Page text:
From researching school projects, learning endless facts about engaging subjects, communicating with friends, and playing interactive games, there’s no doubt that the internet has a lot to offer kids. But near-constant access through computers, smartphones, video game consoles and tablets can have major pitfalls. Innocent Google searches can turn up websites with adult content or upsetting imagery; social media can be used to bully and intimidate; and studies suggest that too much screen time can lead to behavioral issues, anxiety and depression. As parents, our most important job is to keep kids safe—and that includes online. Here are six critical steps you can take to help protect and educate your kids about the internet, media consumption and our digital world.
For parents of younger children, setting strict limits on media usage is relatively doable since most toddlers haven’t quite mastered the remote or memorized the iPad password. But once kids enter grade school, all bets are off—kids learn how to control devices; computer time becomes a school mandate; and friends may even have their own phones. With access all around them, time limits may not be a realistic way to minimize their online exposure. According to healthychildren.org, the key is balance:
All children and teens need adequate sleep (8-12 hours, depending on age), physical activity (1 hour), and time away from media. Designate media-free times together (e.g., family dinner) and media-free zones (e.g., bedrooms). Children should not sleep with devices in their bedrooms, including TVs, computers and smartphones.
Instead focusing on a specific amount of time spent on devices, make sure your child’s day is well-rounded and you’re instilling healthy habits.
As your child becomes more media and internet savvy, it’s critical for you know what content your child is consuming. Keep computers and other devices in shared spaces of the home, such as the kitchen or family room, where you can keep an eye on what your child is watching, reading and posting. In addition, know your child’s passwords and regularly check their browser history. Consider using parental controls to block certain content from your kids. All computer operating systems, phones and web browsers offer restrictions that parents can activate and manage, or you can purchase blocking software like Net Nanny that gives you even more control over what your kids can access online.
Teach media literacy.
While the internet may be an incredible resource, false information and fake news have become pervasive and not always easily distinguishable from legitimate websites. How do you help your child understand the difference? Common Sense Media, an organization dedicated to helping kids thrive in a world of media and technology, suggests teaching kids these tips to assess the accuracy of a site:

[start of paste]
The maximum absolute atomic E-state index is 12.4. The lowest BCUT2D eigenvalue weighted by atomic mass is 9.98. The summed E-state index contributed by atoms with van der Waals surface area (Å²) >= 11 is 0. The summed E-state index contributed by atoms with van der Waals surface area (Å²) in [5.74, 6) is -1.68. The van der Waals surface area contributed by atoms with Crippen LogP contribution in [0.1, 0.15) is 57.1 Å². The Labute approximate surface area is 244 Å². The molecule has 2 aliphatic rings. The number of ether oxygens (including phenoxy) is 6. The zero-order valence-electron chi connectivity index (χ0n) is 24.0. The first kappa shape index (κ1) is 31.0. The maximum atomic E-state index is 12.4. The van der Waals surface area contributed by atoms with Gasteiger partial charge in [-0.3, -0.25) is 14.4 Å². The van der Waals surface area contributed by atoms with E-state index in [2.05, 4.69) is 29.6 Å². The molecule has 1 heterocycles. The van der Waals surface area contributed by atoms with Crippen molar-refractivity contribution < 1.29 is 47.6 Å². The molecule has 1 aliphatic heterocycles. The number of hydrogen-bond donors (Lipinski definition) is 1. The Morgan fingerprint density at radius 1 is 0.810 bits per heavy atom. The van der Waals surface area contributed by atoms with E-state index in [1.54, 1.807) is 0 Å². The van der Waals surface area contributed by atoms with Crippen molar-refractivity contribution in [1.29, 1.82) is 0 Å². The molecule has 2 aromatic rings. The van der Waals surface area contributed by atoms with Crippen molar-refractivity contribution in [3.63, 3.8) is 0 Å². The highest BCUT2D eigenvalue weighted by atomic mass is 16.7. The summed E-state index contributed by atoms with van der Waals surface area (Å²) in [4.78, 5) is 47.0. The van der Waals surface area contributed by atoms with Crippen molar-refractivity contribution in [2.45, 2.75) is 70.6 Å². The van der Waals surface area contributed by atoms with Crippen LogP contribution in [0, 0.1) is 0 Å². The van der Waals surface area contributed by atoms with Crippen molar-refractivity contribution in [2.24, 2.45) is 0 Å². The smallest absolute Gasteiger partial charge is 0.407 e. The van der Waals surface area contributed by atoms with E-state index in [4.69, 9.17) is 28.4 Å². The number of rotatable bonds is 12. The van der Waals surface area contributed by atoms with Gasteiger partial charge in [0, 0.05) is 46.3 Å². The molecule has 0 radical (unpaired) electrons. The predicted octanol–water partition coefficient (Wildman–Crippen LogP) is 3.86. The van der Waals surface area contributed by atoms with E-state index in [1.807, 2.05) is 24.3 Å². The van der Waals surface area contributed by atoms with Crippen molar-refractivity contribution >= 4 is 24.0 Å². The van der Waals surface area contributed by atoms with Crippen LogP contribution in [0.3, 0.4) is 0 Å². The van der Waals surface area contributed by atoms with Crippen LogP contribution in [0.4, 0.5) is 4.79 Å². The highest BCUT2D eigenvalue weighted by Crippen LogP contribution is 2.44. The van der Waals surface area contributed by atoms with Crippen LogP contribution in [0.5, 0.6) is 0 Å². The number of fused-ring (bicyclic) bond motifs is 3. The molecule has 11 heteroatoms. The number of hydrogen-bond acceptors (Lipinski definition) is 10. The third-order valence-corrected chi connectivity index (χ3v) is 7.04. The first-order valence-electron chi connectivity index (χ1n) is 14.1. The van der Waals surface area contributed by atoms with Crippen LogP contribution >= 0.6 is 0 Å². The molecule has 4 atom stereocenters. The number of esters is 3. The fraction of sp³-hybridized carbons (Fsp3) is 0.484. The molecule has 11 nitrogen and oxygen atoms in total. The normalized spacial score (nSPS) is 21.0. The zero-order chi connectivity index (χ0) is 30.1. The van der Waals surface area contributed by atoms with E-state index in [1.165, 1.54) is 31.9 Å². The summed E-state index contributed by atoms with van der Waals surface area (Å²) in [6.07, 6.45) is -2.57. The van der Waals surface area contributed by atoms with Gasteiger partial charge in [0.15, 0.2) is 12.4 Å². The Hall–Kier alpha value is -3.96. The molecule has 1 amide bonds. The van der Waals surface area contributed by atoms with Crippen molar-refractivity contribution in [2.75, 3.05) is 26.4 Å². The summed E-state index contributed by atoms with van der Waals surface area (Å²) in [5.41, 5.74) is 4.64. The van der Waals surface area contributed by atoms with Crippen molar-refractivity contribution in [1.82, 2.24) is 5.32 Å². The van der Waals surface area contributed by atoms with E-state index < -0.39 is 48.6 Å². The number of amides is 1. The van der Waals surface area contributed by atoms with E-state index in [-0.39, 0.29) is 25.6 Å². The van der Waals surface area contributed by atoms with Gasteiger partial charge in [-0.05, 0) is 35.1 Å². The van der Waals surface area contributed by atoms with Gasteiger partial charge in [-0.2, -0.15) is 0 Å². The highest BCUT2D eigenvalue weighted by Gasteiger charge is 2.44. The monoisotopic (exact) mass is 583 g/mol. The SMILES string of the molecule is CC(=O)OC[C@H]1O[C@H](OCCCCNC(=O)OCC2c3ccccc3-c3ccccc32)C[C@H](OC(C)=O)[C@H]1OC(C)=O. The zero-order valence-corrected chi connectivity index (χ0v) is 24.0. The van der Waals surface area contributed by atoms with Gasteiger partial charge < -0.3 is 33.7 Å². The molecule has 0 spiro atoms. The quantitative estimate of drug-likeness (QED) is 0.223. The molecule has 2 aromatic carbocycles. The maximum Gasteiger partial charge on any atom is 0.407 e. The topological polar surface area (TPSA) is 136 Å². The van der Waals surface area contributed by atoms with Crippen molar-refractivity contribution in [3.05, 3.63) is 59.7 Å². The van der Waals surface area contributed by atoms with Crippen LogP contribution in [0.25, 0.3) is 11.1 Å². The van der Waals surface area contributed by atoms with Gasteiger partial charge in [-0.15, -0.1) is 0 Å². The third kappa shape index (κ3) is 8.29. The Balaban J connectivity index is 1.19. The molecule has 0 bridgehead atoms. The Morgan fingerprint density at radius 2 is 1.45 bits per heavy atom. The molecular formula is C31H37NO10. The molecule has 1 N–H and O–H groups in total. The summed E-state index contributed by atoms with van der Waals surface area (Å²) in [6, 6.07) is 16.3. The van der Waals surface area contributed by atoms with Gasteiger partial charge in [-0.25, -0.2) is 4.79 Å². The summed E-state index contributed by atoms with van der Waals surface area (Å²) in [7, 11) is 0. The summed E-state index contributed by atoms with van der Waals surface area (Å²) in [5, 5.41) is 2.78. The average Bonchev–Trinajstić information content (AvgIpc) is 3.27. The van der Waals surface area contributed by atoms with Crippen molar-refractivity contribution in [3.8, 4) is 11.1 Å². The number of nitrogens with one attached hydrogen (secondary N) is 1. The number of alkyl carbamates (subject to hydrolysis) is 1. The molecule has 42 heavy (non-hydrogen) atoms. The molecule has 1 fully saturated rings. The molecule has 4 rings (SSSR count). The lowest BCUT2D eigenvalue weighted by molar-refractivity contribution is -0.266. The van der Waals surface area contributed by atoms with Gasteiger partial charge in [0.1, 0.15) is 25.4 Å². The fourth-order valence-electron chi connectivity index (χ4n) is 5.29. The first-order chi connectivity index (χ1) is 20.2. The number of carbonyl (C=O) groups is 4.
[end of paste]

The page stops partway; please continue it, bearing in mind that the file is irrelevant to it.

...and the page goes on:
- Scrutinize URLs for unfamiliar domain suffixes, such as .lo instead of .com, .org or .gov.
- Look for grammatical errors, a lack of sources and sensational headlines.
- Check out the about page to learn who writes for the site and who supports it – if this information doesn’t exist or is difficult to find, there’s good reason to be suspicious.
- Use fact-checking websites to confirm information or see if other credible sites (like well-known news outlets) are reporting similar stories.
Online privacy is a complex issue and includes protecting your child’s identity online as well as his or her reputation. Parents can use privacy controls to ensure that social media profiles are private, opt out of location sharing and not allow apps to publish information to other sites. You’ll also want to talk to your kids about thinking before they share identifying information, like their home address, what school they attend or their phone number; or send or post photos or videos of themselves on websites or through apps like Instagram and Snapchat. This not only protects privacy, it also protects them from releasing information and photos that can be damaging to their reputation now or in the future. Remind them that once something is online, it can be difficult to remove entirely.
Pre-social media, bullying primarily happened during the school day, which meant home was often a safe haven for kids. No more. Cyberbullying includes activities such as sending threats, spreading rumors, impersonating another person online, and posting unflattering photos of someone through websites, social media platforms and text messages. According to Cyberbully.org, approximately 34% of students experience cyberbullying in their lifetimes, and the consequences of participating in cyberbullying or being bullied can be devastating.
Talk to your kids about cyberbullying. First, make it clear that you have zero tolerance for participation in cyberbullying. Stress to your kids that they must treat people online with the same kindness they would in person and monitor their online activity to ensure they are not contributing to this issue. Second, talk regularly about what is going on your child’s life. If you think your child is being cyberbullied, pay close attention to his behavior and monitor his text messages and social media conversations. If you discover cyberbullying, discuss it with the school administration and have them take action. If physical threats are being made, contact law enforcement.
Practice what you preach.
It’s easy to tell kids to stay off their phones, keep devices out of their bedroom, turn off the TV and use common sense online. But they need to see you being a good media steward as well. In other words, put down the phone and carve out media-free time to spend with your kids every day, keep the devices away from the dinner table, and foster a home environment that is open, honest, loving and caring.